Prime Rent Yields in Nairobi Defy Security Concerns

Nairobi’s high-end property rents shrugged off security concerns and oversupply in some locations to rise by up to double digits last year, helped by corporations, international retailers and a growing consumer class.

A new edition of the Africa Report, published by Knight Frank, shows prime rents across commercial and residential segments in the city rose by between six per cent and 10 per cent in 2014.

For instance, prime office rents, which averaged $21 (Sh1,939) per square metre per month, increased by eight per cent in the year. Industrial properties, which let at an average $4.20 (Sh388) per square metre a month, also rose by a similar margin.

According to the Africa Report 2015, office construction in Nairobi has been boosted by Kenya’s relative political stability and strong economic growth boosted by expansion of local and multinational companies.

“… even though office take-up rates in 2014 were around 20 per cent down on the previous year, prime rental levels increased by 5-10 per cent,” the report says.

The report adds that Grade B office space moved into oversupply from a position of stability in the previous year, while there still exists “a relative shortage of Grade A developments” in the city.

Retail space posted the strongest growth in rents across all prime property segments in Nairobi, rising by 10 per cent in the year. Prime retail space was letting at about $48 (Sh4,432) per square metre per month.

Knight Frank says Kenya has recorded increased interest from international retailers looking to enter the market either solely or through partnerships with local investors.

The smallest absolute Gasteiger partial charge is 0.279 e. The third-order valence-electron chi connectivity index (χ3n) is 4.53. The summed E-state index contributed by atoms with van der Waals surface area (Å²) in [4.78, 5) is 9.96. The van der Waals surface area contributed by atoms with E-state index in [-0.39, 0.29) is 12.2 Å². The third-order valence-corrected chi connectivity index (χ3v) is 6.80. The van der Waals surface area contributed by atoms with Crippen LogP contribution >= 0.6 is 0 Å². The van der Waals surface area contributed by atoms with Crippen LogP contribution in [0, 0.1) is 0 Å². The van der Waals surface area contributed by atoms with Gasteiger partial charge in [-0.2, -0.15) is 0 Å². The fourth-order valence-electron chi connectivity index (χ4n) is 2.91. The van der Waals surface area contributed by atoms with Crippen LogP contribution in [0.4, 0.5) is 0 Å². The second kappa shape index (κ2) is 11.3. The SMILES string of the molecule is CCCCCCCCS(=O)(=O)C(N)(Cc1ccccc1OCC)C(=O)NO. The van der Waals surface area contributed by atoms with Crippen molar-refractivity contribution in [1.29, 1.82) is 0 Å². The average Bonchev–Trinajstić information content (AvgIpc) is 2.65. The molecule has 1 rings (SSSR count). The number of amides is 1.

The firm cites French retailer Carrefour, South African store Game and British multinational Debenhams as among those set to debut in the Kenyan market this year.

“Demand for retail space has been driven by the increasing spending power of Kenyan consumers and rising demand for overseas brands,” Ben Woodhams, Knight Frank Kenya managing director, states in the report.

The high demand for retail space has sparked off new developments, while pre-let levels for new space remain strong. Knight Frank says Garden City Mall on Thika Road, set to open in May, for instance, was 96 per cent pre-let as at December 2014.

The Africa Report 2015 shows Nairobi’s luxury residential market was the worst performer, with yields averaging six per cent in 2014 for a four-bedroom executive house in the high-end estates such as Runda, Muthaiga and Westlands.

Such houses in prime locations, usually in demand among top corporate executives and expatriate staff, cost $4,720 (Sh435,845) monthly on average to let.

“The residential market witnessed marginal increases in capital and rental values during 2014. However, there were signs of a slowdown in transactions in the prime residential market towards the end of 2014,” says Woodhams.

“Activity has been affected by an oversupply of prime property and security concerns, which have been most evident in Nairobi and Mombasa.”

However, Woodhams says, the low- to middle-income residential market remained resilient, with demand in the segments “still outstripping supply”.

The weighted average rent yield across the four segments places Nairobi sixteenth in a list of 35 African cities ranked by Knight Frank.

Luanda in Angola is the most expensive city in Africa in terms of rent increases.

A square metre of prime office space costs $150 (Sh13,851) per month, while a four-bedroom executive house is let at $25,000 (Sh2.31 million) a month.